Flying high

Peter Jackson, CEO, Travelex was in the Sultanate for the Travelex Oman Ambassador Awards 2012. He takes time out to speak to Mayank Singh about the awards, the importance of the GCC region and negotiating the challenge of a financial slowdown.

What was the big idea behind instituting the Travelex Oman Ambassador Awards?
We have been operating in Oman for the last ten years and we thought that it was a good opportunity to reflect upon a decade of excellence. Oman was actually the first country in which Travelex opened its stores when it first decided to enter the Gulf region. We also thought that it was a good time to give back to Oman; and what better way of doing it, than publicising the tourism industry, which is a very important part of our business here.

Travelex is strongly associated with airport stores. Does your business extend beyond airports?
Anyone who has travelled around the world would have seen Travelex as we are the world’s leading foreign exchange business. We have 1,200 stores operating across 25 countries. We operate in 20 of the world’s largest airports processing 2,000 customer transactions every hour. In our retail business only half of our stores are at airports and they are certainly more busy than our off-airport stores. In the Middle East, we are very much focussed on-airport and off-airport stores. One of the largest things that we do in off-airport stores in the region is to support the remittances for key workers, who are sending money back home. But for people who are just exchanging money our location at airports is important and that’s where our brand is best known around the world. We don’t only do walk up foreign exchange, but also have an online currency business with 1,000 ATMs. Travelex provides outsourcing service to banks. We recently launched a payments business in the UK. I like to think that there are banks and money exchanges and there is something in between and that is us.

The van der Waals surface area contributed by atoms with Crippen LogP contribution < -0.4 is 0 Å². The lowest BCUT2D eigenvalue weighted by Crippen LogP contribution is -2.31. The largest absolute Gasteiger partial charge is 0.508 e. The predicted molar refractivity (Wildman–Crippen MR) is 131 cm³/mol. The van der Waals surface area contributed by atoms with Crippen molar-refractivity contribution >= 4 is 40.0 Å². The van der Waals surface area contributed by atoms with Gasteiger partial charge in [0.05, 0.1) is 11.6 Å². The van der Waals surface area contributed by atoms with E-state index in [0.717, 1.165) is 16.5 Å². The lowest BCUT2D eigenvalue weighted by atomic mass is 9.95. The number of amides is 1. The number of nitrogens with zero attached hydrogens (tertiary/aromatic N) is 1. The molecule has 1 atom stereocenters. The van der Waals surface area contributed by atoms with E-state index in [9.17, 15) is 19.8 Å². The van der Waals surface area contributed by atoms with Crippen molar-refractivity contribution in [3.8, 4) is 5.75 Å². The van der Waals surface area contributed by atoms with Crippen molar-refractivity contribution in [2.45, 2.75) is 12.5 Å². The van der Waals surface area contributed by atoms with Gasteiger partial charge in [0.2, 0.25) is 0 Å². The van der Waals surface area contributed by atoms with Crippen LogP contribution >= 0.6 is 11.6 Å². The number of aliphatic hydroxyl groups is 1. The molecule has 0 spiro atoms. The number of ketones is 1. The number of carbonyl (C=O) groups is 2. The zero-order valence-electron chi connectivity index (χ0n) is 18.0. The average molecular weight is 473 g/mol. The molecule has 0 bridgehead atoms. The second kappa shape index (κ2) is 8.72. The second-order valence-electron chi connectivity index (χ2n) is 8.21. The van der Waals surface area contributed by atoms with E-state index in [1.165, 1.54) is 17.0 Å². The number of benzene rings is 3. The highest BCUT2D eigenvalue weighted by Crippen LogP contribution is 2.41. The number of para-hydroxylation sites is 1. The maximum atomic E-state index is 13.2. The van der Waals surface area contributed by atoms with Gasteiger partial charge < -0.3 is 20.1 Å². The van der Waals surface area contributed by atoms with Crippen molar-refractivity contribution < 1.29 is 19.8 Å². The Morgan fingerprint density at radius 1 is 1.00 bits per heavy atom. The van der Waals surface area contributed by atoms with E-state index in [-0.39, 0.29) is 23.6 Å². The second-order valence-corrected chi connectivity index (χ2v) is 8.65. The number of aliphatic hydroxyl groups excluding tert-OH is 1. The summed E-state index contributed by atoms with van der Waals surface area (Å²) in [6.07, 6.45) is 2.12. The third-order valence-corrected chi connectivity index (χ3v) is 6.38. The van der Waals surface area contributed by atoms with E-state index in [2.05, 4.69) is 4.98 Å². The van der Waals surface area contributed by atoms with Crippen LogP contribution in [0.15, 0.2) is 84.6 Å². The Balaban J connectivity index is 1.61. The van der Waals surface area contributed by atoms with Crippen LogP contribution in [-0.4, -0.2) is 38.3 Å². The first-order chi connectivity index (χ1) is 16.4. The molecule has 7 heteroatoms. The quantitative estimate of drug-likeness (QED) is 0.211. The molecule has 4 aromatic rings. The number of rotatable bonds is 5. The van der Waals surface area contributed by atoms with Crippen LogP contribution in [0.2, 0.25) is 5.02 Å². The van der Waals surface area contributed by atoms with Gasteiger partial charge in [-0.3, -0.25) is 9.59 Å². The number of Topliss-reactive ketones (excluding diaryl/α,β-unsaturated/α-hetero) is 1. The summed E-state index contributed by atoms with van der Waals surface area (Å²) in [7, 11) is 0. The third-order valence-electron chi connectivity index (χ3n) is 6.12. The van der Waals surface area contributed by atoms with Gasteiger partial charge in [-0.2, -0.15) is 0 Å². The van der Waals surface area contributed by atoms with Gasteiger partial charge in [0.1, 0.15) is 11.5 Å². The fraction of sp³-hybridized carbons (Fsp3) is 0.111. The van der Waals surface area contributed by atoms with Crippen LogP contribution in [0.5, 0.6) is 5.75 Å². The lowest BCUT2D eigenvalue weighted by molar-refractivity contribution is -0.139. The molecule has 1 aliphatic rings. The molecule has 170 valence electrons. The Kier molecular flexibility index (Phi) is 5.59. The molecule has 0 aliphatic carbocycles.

You mention about banks, money exchanges and Travelex, how would you differentiate the three from each other?
Typically banks take deposits and lend people money and one of the subsidiary services that they offer is foreign exchange. Their service is not fantastic as banks do not carry a full range of currencies and staff members in the bank are not very well versed with foreign currency. On the contrary if you go to a Travelex store you will be met with a friendly and helpful staff, who is well informed about foreign exchange. We always have a full range of currencies. Travelex has been an innovator in this space — whether it is outsourcing for banks, having the biggest online business where people can buy foreign currency and product innovations like ATMs. We are specialists in the field. For example, when you come to our stores one of our colleagues will tell you that when you travel to Japan you would require a lot of cash, or your credit or debit card may not work there or certainly not work in all the ATMs. If you go to a money exchange house, you will not get that level of service or innovation. Travelex works with regulators across the world across countries helping them improve their foreign exchange markets. We recently spent sometime with a bank in Malaysia and opened our business in Malaysia. We have engaged in the process of how large countries rewrite and shape their foreign exchange regulations. This is all we do so we are knowledgeable and thoughtful about it.

Is Travelex a public or private company and how have you fared financially in year 2012?
Travelex is owned by funds who are advised by Apax Partners, who have a majority stake in the business. Lloyd Dorfman who founded the business in 1976, is our chairman and the second largest shareholder, with 28 per cent stake. In the first half of 2012, we grew our revenues on a like-to-like basis by six per cent globally. In rough terms the business will do a revenue worth £600-700mn of business every year. We employ 67,000 people across our stores globally.